There is not much in the way of western style entertainment in Myanmar but Yangon has some good restaurants and there are a few bars and nightclubs, notably in the city's international hotels. In the rest of the country, entertainment is mainly confined to the hotels, mainly tourist orientated restaurants and the ubiquitous Burmese teashops.

The staples of Burmese cuisine are rice, rice noodles, and curries. The main ingredient of the meal is usually rice and the curries tend to be not as spicy as those from India or Thailand. A clear soup called ‘hingyo’ accompanies most meals and a fermented fish sauce or paste called ‘ngapiye’ is usually served to add to the flavor. Chinese, Indian and European food is served in restaurants at most tourist places.


Offices are usually open from Monday to Friday from 09:30 until 16:00. Most shops are open every day. An exception is Bogyoke Market (Scott Market), which is closed on Monday, on public holidays and full moon days (like all markets in Myanmar).


The national language of Myanmar is Burmese, of which there are over 80 different dialects spoken. The written language uses an amazing looking script based on ancient Indian characters. In the cities many of the older generation still speak very good English and it is also becoming popular again with the younger generation.


Normal print films are available in Myanmar but professional quality films (like slide films) are very difficult to find and it is better to bring your own. In towns like Yangon, Bagan, Mandalay and Nyaung Shwe, digital photos can easily be downloaded and loaded onto a CD-ROM in case you run out of memory. It is not allowed to photograph facilities with strategic military interest (bridges, army compounds, police stations, army personnel, etc.).


Buddhism is the dominant religion in Myanmar and over 85% of the population practices it. The monastery is the traditional focal point of village life in Myanmar and monks rely on villagers for donations of both money and food. Every boy in Myanmar is expected to spend sometime as a monk. The remainder of the population are Christians, Muslims and animists.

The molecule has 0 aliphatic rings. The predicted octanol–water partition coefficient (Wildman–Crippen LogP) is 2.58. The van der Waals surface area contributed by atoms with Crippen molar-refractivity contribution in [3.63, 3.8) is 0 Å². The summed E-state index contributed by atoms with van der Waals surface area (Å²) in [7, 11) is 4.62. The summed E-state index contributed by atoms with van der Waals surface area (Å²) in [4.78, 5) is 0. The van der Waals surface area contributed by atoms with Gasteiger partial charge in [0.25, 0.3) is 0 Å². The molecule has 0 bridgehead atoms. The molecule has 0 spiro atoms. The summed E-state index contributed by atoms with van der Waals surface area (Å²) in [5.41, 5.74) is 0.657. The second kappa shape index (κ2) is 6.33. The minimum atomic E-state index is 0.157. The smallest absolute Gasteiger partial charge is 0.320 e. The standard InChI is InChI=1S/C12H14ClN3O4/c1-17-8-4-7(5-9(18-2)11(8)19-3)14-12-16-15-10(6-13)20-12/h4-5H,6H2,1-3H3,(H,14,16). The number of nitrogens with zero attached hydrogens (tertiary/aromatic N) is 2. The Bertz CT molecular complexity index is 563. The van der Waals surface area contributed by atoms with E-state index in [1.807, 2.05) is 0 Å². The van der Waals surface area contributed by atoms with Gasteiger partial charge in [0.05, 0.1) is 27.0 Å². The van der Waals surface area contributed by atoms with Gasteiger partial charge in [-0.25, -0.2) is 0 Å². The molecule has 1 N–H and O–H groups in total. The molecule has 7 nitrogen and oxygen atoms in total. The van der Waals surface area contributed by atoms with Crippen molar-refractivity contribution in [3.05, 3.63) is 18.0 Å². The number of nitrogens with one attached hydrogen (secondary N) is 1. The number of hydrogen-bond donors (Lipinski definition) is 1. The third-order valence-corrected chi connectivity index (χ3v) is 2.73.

There are many fantastic local products in Myanmar that make excellent souvenirs and memories from your trip. Traditional crafts include lacquer ware, especially in Bagan, woodcarvings, stone carvings, bronze work, rattan, silver jewelers, silk longyis and hand-woven textiles.


Myanmar is 6h 30 min ahead of GMT in winter and 5h 30min in summer: 1500H GMT = 2130H in Myanmar (winter). Myanmar is 30 minutes behind Bangkok (Thailand) time: 1500H in Bangkok = 1430H in Myanmar.


Tipping for good service is not expected but is always appreciated in a country where the average annual income is only around 250 USD per month. It is customary, though not compulsory, to tip tour guides and drivers at the end of a tour. Hotel and station porters can also be tipped.


Myanmar has three seasons similar to many other parts of Southeast Asia. The Southwest monsoon starts at the end of May or beginning of June and lasts until the end of September. This season brings frequent and heavy downpours of rain, mainly in the afternoon and evening especially in Yangon, the rest of the country is dryer. In the rainy season the weather is more humid what can make travelling less comfortable. The rains give way to dry weather in October and the temperatures are generally lower and more pleasant at this time. In March the temperatures start to climb again leading up to the next rainy season at the end of May. Temperatures between March and May can be very hot reaching over 35oC in some places.
NOTE: Myanmar is in the northern hemisphere so it is also winter from November to February. You need to bring some warm clothing for early mornings everywhere, and especially for higher areas like Shan State (Kalaw, Inle Lake, Pindaya, Kengtung, Putao). The hotels in those areas are NOT equipped with heating or fireplaces so be prepared for some colder nights!


It is not advisable to drink tap water but bottled mineral water is safe and available everywhere. All hotels provide a complimentary bottle of local mineral water per person in the room. Ice cubes in drinks is generally OK in good standard hotels and restaurants but it is best to avoid it on street stalls or in country areas. Some minor stomach problems are always possible when traveling in exotic countries. Bring a supply of your usual antidiarrhoea medicine.